Thursday Sep 20, 201204:21 PM GMT
Pawlenty parts with Romney to head lobbying group
Thu Sep 20, 2012 4:19PM
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Onetime Republican presidential hopeful Tim Pawlenty


Former Minnesota governor Tim Pawlenty is resigning as a national co-chairman of Mitt Romney's presidential campaign in order to work as a lobbyist for the financial services industry.


The Financial Services Roundtable announced on Thursday that Pawlenty will become its new president and chief executive officer on November 1.


Pawlenty was an early entrant in the Republican presidential campaign, but he ended his bid last year amid poor polling before the primaries began. He was often mentioned as a potential running mate for Romney and has campaigned across the country for him.


The Financial Services Roundtable said in a press release that Pawlenty was stepping down from the campaign because the group is a bipartisan organization. The Guardian




Pawlenty joined the Romney campaign in September 2011 after abandoning his own White House bid, following a poor showing in the Iowa straw poll a month earlier. He was considered a possible running mate for Romney before the GOP nominee tapped Representative Paul Ryan of Wisconsin.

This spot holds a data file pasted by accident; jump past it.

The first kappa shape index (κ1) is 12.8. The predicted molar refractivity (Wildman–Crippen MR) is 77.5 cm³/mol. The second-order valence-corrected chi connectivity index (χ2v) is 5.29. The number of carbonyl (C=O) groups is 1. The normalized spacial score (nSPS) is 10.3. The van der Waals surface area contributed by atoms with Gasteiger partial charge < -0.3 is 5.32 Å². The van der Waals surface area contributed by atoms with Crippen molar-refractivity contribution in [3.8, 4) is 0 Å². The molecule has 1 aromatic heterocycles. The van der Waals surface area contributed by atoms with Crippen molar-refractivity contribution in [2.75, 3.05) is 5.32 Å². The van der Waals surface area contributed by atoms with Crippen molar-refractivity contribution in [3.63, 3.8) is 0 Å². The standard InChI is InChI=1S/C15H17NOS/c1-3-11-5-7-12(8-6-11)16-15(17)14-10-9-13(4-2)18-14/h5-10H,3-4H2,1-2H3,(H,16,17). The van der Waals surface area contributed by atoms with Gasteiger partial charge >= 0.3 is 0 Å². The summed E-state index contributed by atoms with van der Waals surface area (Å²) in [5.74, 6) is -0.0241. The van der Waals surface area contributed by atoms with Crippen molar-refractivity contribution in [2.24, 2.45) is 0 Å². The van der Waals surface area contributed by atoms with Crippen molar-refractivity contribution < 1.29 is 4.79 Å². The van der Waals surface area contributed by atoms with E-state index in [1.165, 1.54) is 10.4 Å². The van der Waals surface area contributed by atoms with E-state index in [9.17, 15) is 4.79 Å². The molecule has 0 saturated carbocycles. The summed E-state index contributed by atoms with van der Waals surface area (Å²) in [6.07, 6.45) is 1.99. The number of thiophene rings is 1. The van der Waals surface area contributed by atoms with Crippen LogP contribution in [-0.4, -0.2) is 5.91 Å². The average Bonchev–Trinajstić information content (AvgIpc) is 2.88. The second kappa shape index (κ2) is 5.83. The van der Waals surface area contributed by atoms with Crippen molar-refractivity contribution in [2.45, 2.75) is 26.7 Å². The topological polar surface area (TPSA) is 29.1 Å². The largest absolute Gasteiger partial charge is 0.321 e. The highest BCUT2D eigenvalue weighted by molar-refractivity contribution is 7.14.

Pawlenty, the former Minnesota governor who was on the short list of candidates to be Mitt Romney’s vice presidential running mate, will replace Steve Bartlett, who earlier this year announced he was stepping down from his post as the group’s president and chief executive officer. Bartlett is a former member of Congress and mayor of Dallas. Pawlenty will take over effective Nov. 1. Politico


The Roundtable is one of a handful of Washington groups, including the American Bankers Association and the Securities Industry and Financial Markets Association, that are lobbying financial regulators as they implement the 2010 Dodd-Frank Wall Street reform law. Politico


Pawlenty takes the lead of the Roundtable at a time when Wall Street’s reputation is at a low point. The financial crisis made big banks a pejorative, and a run of banking scandals, such as multibillion-dollar losses on a complex trade at JPMorgan, have kept the industry on the defensive. The Hill


Among the Roundtable’s members are JPMorgan Chase and Co. and Citigroup Inc. Politico


The Roundtable does not favor repealing the Dodd-Frank law, but wants to protect the industry from a slew of rules that they say could hamstring their businesses. The Hill


The Dodd-Frank Financial Regulatory Reform Bill was named after Senator Christopher J. Dodd and U.S. Representative Barney Frank. It restricts the types of proprietary trading activities that financial institutions will be allowed to practice. The Dodd-Frank Financial Regulatory Reform Bill was passed with the intent of preventing the collapse of major financial institutions such as Lehman Brothers from happening again.



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